Still, he's steamed. Wolf, who is wearing an electric-orange tie, as if to signal rage, opens the session by aggressively announcing that he's making a statement before he answers questions. He puts a steady gaze on us and barks, "Let's go at it. I was incredibly upset, disappointed, dismayed and any other adjectives that you could care to add, about Law & Order: Trial by Jury."

Okey-dokey, we're thinking. Dude was upset by his first failure with the franchise. However, first it turns out that Wolf doesn't like the word "franchise." Instead, he insists, the Law & Order thing is "a brand." Fine, it's your baby, you call it what you like.

Also, it seems, Wolf can't let go of the single failure. He starts getting emotional about his relationship with NBC in the wake of the failure. "This is much more like a long-term marriage with no possibility of divorce. We're stuck together and as in every long-term marriage, there may be hills and valleys. But to put it in some perspective, the Trial by Jury sets, which are the biggest sets I've ever been associated with, are standing for at least another year in New York. Wolf Films and NBC have decided to keep them up at a tremendous cost."

Right. Fine. Big sets and big money. We're impressed. And it's not as if the sets are being left intact to ease Dick Wolf's hurtin' heart. He's created a new series for NBC, a sort-of spinoff from Trial by Jury, about assistant district attorneys. It will utilize the Trial by Jury sets.

Great. A new show to review. So why is Dick Wolf still snarling at us?

"You guys don't report the financial aspects of how successful the brand is," he says. "This brand [is], at the moment, alone in the cosmology of long-term profitability," he says.

Wow. We stand corrected. We're not business reporters, but we get the picture. "Alone in the cosmology. . . ." Now, that's impressive.

Still, Dick Wolf isn't finished admonishing us. "You read about who's hot, who's not - these shows are never mentioned," he says of his Law & Order babies. "We're not looking to be the hot show. That's not what the Law & Order brand is about. It's about longevity and about repeatability and about staying on the air and being a profit centre for NBC for years to come."

At this point, Wolf pauses. It seems he's satisfied that he's told us a thing or two. He's put us in our place, told us that he's hurt. We, on the other hand, are starting to feel distinctly weird. Picking up on Wolf's metaphor about marriage, we're starting to feel like the wife who has heard the list of grievances from the sullen husband who had a setback at work. The upshot is we haven't told Dick he's big, really big. And we're beginning to think Dick doesn't want a wife, he wants someone a lot more acquiescent.

One of our number broaches the issue. The critic says he doesn't mean to sound combative, but what would Dick consider "fair treatment" from the press?

Dick adopts the tone of a man who knows he's won some ground because he's gotten us to acknowledge his pain. "What makes me angry is the lack of sophisticated business reportage," he says with a sneer. "I understand there are business sections and television sections, but, come on guys, there are no good-news newspapers."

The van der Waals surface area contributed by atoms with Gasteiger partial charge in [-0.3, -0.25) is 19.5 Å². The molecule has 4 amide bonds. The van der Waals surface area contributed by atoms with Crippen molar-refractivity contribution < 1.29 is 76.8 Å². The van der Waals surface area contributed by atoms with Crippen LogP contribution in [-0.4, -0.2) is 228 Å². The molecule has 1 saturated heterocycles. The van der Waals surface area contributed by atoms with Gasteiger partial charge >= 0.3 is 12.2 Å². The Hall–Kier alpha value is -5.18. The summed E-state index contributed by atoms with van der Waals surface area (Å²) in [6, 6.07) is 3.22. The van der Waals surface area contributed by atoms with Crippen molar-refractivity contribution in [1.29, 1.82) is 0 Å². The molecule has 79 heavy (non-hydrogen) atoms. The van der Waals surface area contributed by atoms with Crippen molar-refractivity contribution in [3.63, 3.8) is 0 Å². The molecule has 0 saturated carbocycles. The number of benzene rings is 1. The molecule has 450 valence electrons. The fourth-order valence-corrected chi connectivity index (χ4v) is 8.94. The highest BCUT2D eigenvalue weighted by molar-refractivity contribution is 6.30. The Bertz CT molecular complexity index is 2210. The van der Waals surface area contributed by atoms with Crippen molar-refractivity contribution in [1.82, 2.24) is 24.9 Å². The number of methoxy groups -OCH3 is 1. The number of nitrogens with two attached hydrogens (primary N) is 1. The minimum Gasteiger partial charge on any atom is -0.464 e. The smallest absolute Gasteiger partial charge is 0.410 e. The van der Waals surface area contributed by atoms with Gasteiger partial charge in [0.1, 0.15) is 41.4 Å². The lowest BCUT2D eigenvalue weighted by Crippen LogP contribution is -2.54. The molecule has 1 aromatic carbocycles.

Maybe that's the solution to the mystery - Dick wants to hear only the good news about his shows and he wants it from business reporters. We're not business reporters but we'll do, as an audience for his rant.

What makes the encounter all the more absurd is the fact that Dick Wolf is not alone on the stage. He's got three actors sitting beside him. Annie Parisse, from the original Law & Order, sits next to him. A pale brunette with a fragile-looking face, she never takes her eyes off Wolf as he rants at us. This is high drama, her gaze suggests. It's like she's watching Lear on the heath, demented in his disappointment with the world.

Next to her is Mariska Hargitay from Law & Order: Special Victims Unit. She looks untroubled by the situation. In fact, one of her few contributions is this blunt pronouncement: "This is a like a great therapy session!" That is so true.

Beside her is Vincent D'Onofrio from Law & Order: Criminal Intent. He acknowledges that this coming season he will be in only 11 episodes and then Chris Noth, who played Detective Logan on the very first Law & Order, will replace him, but by playing a different character on the show. How it works is not clear, but nobody wants to ask pesky questions of Dick Wolf. Maybe it's because he's going to be on flexi-time at the Law & Order brand, but D'Onofrio appears a tad amused by Wolf's grievances. "He's not angry. He's the boss," he says cryptically.

Whatever. The mystery of Wolf's anger isn't really solved yet. Here's a theory, though - the success of both Desperate Housewives and Lost suggests that a major shift has happened in American TV. Viewers want long, open-ended serial dramas. They no longer want the neatly wrapped police procedurals of the Law & Order "brand." Hell hath no fury like a scorned, mega-successful TV producer.

That's just a theory. Maybe the mystery could be the basis for a new show under the old name: Law & Order: Psychiatric Unit.